One thing I noticed in creating POs and placing orders for science kit components is that we’re experiencing serious inflation. Dollar-wise, most of my orders are to wholesalers, which generally post a price list for a calendar year and then honor those prices all year long. (I wonder how much longer that’ll last).Those orders reflected zero inflation, but of course the reality is that I’m overpaying early in the year and underpaying late in the year.
But for some smaller items it doesn’t make sense to set up an account with a wholesaler. For example, I order Sharpie markers by the dozen from a retailer. Since my last order, the price has increased from $8.76 per dozen to $8.92. That’s only about 2%, but other items are considerably higher. For example, the last time I ordered composition books from Costco, I paid $1.26 each. This time, they were $1.33 each, or a 5.6% increase.
And a lot of vendors are playing games with quantity discounts. For example, last time I ordered three dozen of one item at $0.60 each. The price dropped to $0.50 each on quantity eight dozen, and $0.40 each on quantity 50 dozen. Now, the same item is priced at $0.70 each for under eight dozen, $0.60 each for eight dozen or more, and $0.50 each for 100 dozen or more. I ordered eight dozen this time at $0.60 each, so technically the price remained the same. (Oddly, this time the shipping was actually one cent less, even through I was ordering eight dozen instead of three dozen.) But the reality is that if I’d ordered the same number, my price would have increased from $0.60 to $0.70 each, or about 16.7%.
I’m told that food prices are rising even faster, but Barbara and I don’t track those.
As we headed for the post office this morning to ship more kits, Barbara pointed out that I’d better get off my butt and get more components ordered. So that’s what I’ve been doing this morning, ordering components for five dozen more kits.
Well, five dozen in terms of most components. In some cases, I’m buying enough for many more. For example, I just ordered $106 worth of 650 mg sodium bicarbonate tablets and 500 mg vitamin C tablets, which is enough for probably 150 kits. What the heck. A $99+ order got me free shipping, and I’m going to need the stuff anyway.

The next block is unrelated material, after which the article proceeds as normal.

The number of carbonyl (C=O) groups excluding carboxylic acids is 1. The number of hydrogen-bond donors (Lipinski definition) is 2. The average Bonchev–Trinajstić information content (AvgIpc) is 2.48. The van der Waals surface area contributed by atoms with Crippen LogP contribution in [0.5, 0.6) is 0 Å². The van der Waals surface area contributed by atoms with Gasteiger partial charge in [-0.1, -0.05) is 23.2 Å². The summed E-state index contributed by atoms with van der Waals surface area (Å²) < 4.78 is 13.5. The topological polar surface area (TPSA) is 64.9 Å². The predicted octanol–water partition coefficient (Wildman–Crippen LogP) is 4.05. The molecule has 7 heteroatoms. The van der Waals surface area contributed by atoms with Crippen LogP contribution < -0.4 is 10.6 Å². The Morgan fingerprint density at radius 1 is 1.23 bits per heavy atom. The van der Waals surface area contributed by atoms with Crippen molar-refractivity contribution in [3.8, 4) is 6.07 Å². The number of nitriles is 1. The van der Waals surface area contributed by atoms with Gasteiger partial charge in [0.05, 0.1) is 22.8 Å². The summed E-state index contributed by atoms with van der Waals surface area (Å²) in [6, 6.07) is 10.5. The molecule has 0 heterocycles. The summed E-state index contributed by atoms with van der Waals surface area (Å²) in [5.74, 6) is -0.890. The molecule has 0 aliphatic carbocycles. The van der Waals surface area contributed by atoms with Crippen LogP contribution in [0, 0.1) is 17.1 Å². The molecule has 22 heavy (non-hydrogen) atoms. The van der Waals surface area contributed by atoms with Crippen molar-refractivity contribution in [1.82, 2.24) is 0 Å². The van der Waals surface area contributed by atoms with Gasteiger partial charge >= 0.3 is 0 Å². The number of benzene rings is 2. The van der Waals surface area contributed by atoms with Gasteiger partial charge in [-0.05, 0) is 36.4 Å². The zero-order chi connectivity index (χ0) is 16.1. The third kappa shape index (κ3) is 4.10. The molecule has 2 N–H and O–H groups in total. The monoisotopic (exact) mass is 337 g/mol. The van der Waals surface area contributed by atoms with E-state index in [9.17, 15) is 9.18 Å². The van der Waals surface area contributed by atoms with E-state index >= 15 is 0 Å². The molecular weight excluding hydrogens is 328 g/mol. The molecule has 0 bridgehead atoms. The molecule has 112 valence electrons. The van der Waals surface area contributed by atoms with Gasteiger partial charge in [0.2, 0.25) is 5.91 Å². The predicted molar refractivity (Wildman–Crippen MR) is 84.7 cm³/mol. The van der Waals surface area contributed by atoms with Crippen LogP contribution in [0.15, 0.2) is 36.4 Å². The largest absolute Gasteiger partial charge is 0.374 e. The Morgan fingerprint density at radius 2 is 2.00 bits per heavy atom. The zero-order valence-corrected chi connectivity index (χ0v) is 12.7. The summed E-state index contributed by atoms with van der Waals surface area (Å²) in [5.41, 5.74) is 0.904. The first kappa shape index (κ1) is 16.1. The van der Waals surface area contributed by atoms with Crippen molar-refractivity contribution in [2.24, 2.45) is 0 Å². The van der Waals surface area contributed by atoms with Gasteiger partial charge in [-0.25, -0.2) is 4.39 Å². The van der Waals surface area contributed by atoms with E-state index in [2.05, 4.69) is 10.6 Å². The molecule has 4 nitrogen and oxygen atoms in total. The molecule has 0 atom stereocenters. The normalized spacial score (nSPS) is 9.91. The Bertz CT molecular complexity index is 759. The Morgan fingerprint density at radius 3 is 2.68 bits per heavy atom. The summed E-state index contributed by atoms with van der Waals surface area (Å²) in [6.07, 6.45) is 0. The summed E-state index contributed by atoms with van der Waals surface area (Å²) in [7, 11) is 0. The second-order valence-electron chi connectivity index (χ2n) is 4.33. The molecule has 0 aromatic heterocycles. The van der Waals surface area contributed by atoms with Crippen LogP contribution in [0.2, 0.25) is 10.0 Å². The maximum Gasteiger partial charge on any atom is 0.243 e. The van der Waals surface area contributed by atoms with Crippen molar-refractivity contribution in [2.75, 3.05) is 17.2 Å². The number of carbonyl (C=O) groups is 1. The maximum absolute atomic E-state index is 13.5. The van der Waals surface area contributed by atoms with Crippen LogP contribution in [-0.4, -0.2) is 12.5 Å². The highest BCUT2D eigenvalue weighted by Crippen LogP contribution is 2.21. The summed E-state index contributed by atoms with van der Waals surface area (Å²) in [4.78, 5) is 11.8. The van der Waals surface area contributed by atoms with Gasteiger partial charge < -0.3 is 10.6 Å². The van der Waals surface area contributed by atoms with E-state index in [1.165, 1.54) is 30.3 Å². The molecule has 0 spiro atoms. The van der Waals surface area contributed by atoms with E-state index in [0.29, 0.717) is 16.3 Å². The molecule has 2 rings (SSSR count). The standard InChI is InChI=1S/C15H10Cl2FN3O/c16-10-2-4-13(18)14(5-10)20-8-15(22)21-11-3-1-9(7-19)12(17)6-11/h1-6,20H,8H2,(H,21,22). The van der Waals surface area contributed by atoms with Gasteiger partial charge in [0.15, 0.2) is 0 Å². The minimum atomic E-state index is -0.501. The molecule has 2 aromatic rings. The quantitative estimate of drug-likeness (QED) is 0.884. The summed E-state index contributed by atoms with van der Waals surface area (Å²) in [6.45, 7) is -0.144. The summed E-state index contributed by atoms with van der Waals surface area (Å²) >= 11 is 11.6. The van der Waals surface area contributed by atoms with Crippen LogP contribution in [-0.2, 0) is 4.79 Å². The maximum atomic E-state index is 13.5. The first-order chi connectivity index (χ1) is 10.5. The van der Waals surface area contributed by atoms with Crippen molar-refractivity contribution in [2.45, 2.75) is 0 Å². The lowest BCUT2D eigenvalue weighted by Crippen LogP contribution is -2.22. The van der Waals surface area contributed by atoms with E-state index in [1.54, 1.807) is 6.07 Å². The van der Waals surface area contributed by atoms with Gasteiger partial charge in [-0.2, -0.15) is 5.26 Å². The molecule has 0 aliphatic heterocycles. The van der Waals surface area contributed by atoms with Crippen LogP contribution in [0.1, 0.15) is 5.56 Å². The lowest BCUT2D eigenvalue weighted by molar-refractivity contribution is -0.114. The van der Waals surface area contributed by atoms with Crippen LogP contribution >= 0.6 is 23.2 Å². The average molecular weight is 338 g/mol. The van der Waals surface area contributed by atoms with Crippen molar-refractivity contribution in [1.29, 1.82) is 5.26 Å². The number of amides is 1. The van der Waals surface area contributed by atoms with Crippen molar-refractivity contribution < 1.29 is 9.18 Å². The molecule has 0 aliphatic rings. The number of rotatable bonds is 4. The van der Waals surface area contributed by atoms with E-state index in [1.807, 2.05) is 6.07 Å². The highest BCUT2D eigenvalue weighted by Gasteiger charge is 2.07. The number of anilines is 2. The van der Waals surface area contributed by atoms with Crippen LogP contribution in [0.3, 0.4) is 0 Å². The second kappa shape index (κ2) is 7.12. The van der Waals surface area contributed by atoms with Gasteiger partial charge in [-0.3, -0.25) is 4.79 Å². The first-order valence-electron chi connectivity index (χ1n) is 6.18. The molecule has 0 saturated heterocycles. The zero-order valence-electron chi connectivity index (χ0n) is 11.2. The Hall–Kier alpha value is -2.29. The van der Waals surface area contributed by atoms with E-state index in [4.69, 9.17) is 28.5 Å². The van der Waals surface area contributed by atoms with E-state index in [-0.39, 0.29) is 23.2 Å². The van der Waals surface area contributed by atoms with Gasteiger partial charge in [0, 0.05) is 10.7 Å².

As of now, we’re shipping four or five kits a week, which is actually a lot more than I expected at this point. Early summer is a dead time for science kit orders, and we’ve just started to get the word out. For most people, such kits aren’t impulse purchases. They need to think about it for a while, determine how it’ll fit into their curriculum, and so on. I expect the pace to pick up in mid- to late August and continue at a higher level through September and well into October. I don’t want to have to backorder, but on the other hand I don’t want to be covered up in components and assembled kits. Five dozen at a time, we can handle.
What really scares me is knowing that when the home biology book is published, we’re going to get a flood of orders for the biology kit, probably a couple hundred or more in the first couple of weeks, and possibly 100 a week or more for quite some time. I’ll talk to Barbara about that, but right now I’m thinking about pre-building at least 100 biology kits and keeping components in stock for a couple hundred more. There are obviously inventory storage and working capital issues, although fortunately nothing in the kits will have a short shelf life.